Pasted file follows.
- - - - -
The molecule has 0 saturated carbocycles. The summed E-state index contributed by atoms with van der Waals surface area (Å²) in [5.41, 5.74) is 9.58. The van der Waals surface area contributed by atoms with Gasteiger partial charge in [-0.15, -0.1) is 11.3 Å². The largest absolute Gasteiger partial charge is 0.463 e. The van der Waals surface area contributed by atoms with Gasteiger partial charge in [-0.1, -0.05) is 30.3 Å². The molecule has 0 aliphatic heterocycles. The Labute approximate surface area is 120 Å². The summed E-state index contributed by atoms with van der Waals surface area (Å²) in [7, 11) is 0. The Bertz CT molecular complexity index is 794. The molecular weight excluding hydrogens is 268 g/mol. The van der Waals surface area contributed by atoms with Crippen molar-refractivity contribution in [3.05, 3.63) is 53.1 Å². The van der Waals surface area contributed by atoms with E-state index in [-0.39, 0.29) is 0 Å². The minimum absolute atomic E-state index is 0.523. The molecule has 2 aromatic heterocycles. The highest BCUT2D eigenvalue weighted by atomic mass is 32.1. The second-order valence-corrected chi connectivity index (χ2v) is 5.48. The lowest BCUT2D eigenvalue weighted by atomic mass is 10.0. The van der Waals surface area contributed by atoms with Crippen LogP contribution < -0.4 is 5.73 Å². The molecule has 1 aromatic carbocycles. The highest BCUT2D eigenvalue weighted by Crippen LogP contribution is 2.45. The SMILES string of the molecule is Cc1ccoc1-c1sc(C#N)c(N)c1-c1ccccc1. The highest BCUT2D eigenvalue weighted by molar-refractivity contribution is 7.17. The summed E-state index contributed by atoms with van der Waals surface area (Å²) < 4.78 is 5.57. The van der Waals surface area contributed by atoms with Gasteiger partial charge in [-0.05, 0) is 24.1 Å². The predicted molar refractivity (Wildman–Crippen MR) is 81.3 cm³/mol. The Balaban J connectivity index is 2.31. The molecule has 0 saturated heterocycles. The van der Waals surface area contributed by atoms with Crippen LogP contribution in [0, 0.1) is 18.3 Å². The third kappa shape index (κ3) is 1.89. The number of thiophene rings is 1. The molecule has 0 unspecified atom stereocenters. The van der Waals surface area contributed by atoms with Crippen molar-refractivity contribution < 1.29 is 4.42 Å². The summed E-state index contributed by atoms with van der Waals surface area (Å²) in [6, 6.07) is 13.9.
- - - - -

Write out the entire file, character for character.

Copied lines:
The molecule has 0 saturated carbocycles. The summed E-state index contributed by atoms with van der Waals surface area (Å²) in [5.41, 5.74) is 9.58. The van der Waals surface area contributed by atoms with Gasteiger partial charge in [-0.15, -0.1) is 11.3 Å². The largest absolute Gasteiger partial charge is 0.463 e. The van der Waals surface area contributed by atoms with Gasteiger partial charge in [-0.1, -0.05) is 30.3 Å². The molecule has 0 aliphatic heterocycles. The Labute approximate surface area is 120 Å². The summed E-state index contributed by atoms with van der Waals surface area (Å²) in [7, 11) is 0. The Bertz CT molecular complexity index is 794. The molecular weight excluding hydrogens is 268 g/mol. The van der Waals surface area contributed by atoms with Crippen molar-refractivity contribution in [3.05, 3.63) is 53.1 Å². The van der Waals surface area contributed by atoms with E-state index in [-0.39, 0.29) is 0 Å². The minimum absolute atomic E-state index is 0.523. The molecule has 2 aromatic heterocycles. The highest BCUT2D eigenvalue weighted by atomic mass is 32.1. The second-order valence-corrected chi connectivity index (χ2v) is 5.48. The lowest BCUT2D eigenvalue weighted by atomic mass is 10.0. The van der Waals surface area contributed by atoms with Crippen LogP contribution < -0.4 is 5.73 Å². The molecule has 1 aromatic carbocycles. The highest BCUT2D eigenvalue weighted by Crippen LogP contribution is 2.45. The SMILES string of the molecule is Cc1ccoc1-c1sc(C#N)c(N)c1-c1ccccc1. The highest BCUT2D eigenvalue weighted by molar-refractivity contribution is 7.17. The summed E-state index contributed by atoms with van der Waals surface area (Å²) < 4.78 is 5.57. The van der Waals surface area contributed by atoms with Gasteiger partial charge in [-0.05, 0) is 24.1 Å². The predicted molar refractivity (Wildman–Crippen MR) is 81.3 cm³/mol. The Balaban J connectivity index is 2.31. The molecule has 0 saturated heterocycles. The van der Waals surface area contributed by atoms with Crippen LogP contribution in [0, 0.1) is 18.3 Å². The third kappa shape index (κ3) is 1.89. The number of thiophene rings is 1. The molecule has 0 unspecified atom stereocenters. The van der Waals surface area contributed by atoms with Crippen molar-refractivity contribution < 1.29 is 4.42 Å². The summed E-state index contributed by atoms with van der Waals surface area (Å²) in [6, 6.07) is 13.9.